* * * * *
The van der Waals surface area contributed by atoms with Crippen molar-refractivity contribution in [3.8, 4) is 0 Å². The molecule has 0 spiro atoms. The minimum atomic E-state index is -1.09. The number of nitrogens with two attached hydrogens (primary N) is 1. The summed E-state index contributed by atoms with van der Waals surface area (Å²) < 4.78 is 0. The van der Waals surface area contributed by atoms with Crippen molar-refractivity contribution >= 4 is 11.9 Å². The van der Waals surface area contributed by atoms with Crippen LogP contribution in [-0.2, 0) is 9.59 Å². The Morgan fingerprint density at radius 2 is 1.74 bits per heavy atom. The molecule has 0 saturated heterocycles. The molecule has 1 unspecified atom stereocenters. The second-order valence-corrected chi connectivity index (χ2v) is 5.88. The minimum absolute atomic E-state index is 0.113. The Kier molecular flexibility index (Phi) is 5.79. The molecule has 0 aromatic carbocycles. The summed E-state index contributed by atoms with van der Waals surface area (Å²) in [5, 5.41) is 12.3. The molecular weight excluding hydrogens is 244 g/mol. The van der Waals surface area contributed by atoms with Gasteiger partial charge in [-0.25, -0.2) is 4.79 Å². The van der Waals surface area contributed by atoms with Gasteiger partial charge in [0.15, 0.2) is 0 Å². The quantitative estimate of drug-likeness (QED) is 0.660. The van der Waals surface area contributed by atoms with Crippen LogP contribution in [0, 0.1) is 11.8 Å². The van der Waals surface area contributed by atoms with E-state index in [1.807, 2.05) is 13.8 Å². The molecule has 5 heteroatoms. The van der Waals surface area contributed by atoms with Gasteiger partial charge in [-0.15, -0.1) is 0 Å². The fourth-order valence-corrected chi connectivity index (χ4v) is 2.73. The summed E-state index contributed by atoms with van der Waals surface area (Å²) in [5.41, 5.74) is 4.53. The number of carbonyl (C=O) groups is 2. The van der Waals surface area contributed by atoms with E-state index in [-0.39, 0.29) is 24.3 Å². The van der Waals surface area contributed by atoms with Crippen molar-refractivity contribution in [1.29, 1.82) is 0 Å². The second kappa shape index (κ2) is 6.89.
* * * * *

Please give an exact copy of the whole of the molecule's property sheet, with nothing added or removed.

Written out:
The van der Waals surface area contributed by atoms with Crippen molar-refractivity contribution in [3.8, 4) is 0 Å². The molecule has 0 spiro atoms. The minimum atomic E-state index is -1.09. The number of nitrogens with two attached hydrogens (primary N) is 1. The summed E-state index contributed by atoms with van der Waals surface area (Å²) < 4.78 is 0. The van der Waals surface area contributed by atoms with Crippen molar-refractivity contribution >= 4 is 11.9 Å². The van der Waals surface area contributed by atoms with Crippen LogP contribution in [-0.2, 0) is 9.59 Å². The Morgan fingerprint density at radius 2 is 1.74 bits per heavy atom. The molecule has 0 saturated heterocycles. The molecule has 1 unspecified atom stereocenters. The second-order valence-corrected chi connectivity index (χ2v) is 5.88. The minimum absolute atomic E-state index is 0.113. The Kier molecular flexibility index (Phi) is 5.79. The molecule has 0 aromatic carbocycles. The summed E-state index contributed by atoms with van der Waals surface area (Å²) in [5, 5.41) is 12.3. The molecular weight excluding hydrogens is 244 g/mol. The van der Waals surface area contributed by atoms with Gasteiger partial charge in [-0.25, -0.2) is 4.79 Å². The van der Waals surface area contributed by atoms with Gasteiger partial charge in [0.15, 0.2) is 0 Å². The quantitative estimate of drug-likeness (QED) is 0.660. The van der Waals surface area contributed by atoms with Crippen LogP contribution in [0, 0.1) is 11.8 Å². The van der Waals surface area contributed by atoms with E-state index in [1.807, 2.05) is 13.8 Å². The molecule has 5 heteroatoms. The van der Waals surface area contributed by atoms with Gasteiger partial charge in [-0.15, -0.1) is 0 Å². The fourth-order valence-corrected chi connectivity index (χ4v) is 2.73. The summed E-state index contributed by atoms with van der Waals surface area (Å²) in [5.41, 5.74) is 4.53. The number of carbonyl (C=O) groups is 2. The van der Waals surface area contributed by atoms with E-state index in [-0.39, 0.29) is 24.3 Å². The van der Waals surface area contributed by atoms with Crippen molar-refractivity contribution in [1.29, 1.82) is 0 Å². The second kappa shape index (κ2) is 6.89.